“Current virtual reality experiences are too expendable”

Brandwidth's head of innovation and Develop:VR keynote speaker Dean Johnson says the industry needs to make tech less disposable

A major obstacle virtual reality needs to overcome before it will find mainstream acceptance is moving away from 'throwaway' experiences towards projects that have more impact.

That's according to Brandwidth head of innovation Dean Johnson, who opened today's Develop:VR conference as its keynote speaker. During his session, entitled Virtual Tipping Point, he said the current wave of VR games and experiences - while impressive - aren't enough to cement the technology as the mainstay it could potentially be.

"The problem is VR is still expendable," he said. "At the moment, if we took away your smartphone it would be like having your arm or your head chopped off. You wouldn't cope, and that's just part of our society right now. If we took VR away now, we would all be disappointed to say the least, but outside this room, outside all of these conferences and conversations, most people haven't tried it - let alone know what it is. So if it went away, they wouldn't give a shit.

"We need to make sure if VR is taken away from that wider audience, they would want say 'hey, no, bring it back'. At the moment that's not the case."

He suggested that experiences beyond games and entertainment, that are beneficial to real-world sectors such as education could be the key to making VR vital. An example he pointed to was the Lockheed Martin experiment when a school bus was outfitted with screens on its windows and took a class of children on a field trip to the surface of Mars. As the bus turned, the view of the planet depicted on the screens turned, making passengers really feel like they were present.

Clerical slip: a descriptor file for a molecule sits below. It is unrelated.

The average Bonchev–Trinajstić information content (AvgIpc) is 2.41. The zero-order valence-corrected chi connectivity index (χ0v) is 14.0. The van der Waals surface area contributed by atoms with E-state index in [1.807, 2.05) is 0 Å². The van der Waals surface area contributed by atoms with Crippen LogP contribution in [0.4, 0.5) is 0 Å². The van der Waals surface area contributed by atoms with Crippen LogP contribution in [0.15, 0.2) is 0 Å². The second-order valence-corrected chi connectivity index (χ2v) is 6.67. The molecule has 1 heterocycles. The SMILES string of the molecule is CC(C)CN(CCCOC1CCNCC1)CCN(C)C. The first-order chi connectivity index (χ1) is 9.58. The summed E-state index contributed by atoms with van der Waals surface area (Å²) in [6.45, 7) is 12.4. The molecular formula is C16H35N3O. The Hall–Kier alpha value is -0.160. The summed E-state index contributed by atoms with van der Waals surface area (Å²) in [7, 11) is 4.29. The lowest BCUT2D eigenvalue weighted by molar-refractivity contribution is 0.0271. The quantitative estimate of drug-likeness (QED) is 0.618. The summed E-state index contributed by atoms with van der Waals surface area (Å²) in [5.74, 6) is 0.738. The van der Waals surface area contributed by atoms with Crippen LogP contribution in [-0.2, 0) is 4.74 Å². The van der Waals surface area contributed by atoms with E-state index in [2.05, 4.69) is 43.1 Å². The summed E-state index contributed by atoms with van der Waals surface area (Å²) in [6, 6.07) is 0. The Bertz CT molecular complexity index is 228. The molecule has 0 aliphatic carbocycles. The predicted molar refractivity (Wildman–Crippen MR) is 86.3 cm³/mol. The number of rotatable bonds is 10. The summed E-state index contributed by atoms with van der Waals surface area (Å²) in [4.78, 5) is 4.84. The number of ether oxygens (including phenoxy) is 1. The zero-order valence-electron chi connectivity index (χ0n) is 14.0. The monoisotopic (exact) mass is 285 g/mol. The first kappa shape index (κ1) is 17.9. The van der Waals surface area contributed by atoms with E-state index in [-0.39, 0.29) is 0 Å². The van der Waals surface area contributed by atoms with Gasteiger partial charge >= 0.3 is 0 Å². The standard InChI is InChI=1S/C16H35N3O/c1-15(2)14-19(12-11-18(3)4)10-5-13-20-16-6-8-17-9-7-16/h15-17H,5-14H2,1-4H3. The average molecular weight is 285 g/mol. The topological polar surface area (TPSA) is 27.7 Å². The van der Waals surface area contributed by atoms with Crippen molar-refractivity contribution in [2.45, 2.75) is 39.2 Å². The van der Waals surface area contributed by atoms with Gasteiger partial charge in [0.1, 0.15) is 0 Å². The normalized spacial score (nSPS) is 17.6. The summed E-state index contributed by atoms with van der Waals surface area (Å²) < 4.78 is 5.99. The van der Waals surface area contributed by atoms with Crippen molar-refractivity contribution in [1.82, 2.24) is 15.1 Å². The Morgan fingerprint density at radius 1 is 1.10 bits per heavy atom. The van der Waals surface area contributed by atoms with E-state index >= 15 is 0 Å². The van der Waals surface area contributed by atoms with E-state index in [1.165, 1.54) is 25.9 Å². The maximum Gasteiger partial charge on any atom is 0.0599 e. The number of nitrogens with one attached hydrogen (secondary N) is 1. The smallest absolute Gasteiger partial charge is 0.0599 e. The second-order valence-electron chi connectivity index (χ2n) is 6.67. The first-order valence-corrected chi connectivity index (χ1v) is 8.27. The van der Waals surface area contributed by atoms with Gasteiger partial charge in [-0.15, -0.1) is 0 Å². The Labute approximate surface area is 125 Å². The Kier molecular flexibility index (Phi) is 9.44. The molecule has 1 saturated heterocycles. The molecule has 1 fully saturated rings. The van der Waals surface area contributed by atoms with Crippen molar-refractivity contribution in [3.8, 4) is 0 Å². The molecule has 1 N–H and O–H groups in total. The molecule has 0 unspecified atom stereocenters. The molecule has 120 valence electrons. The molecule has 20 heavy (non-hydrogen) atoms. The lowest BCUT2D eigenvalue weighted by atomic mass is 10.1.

The promotional video included soundbites of children saying they now wanted to go to Mars when they were older - a sentiment Johnson leapt on as a sign of VR's power.

"If you are encouraging kids to strive to genuinely better themselves, what a brilliant way to do it," he said. "That's how you start to make VR not just acceptable but irreplaceable.

"At the moment, we're really fixed on the amazing experiences we can provide and create but they're really disposable. We quickly move on to the next one, and the next, and so on. Part of that is our nature: in the YouTube generation, our attention span is minimal because it can be, because there's so much stuff out there. But if you create content that means there's a reason to go back, that there's a reason to extend it beyond VR... if it's encouraging them to do or create something in the real world, that's adding value and extending that experience."

However, he also stressed that virtual reality represents a future for games and entertainment, not the only path forward. He dismissed the notion that cinemas will be replaced by VR 360-degree films because not all movies lend themselves to this format, and added that "Candy Crush doesn't need to be in VR".

As part of his talk, Johnson weighed up the pros and cons of each major headset on the market and was highly critical of Daydream View, Google's portal into its new virtual reality platform.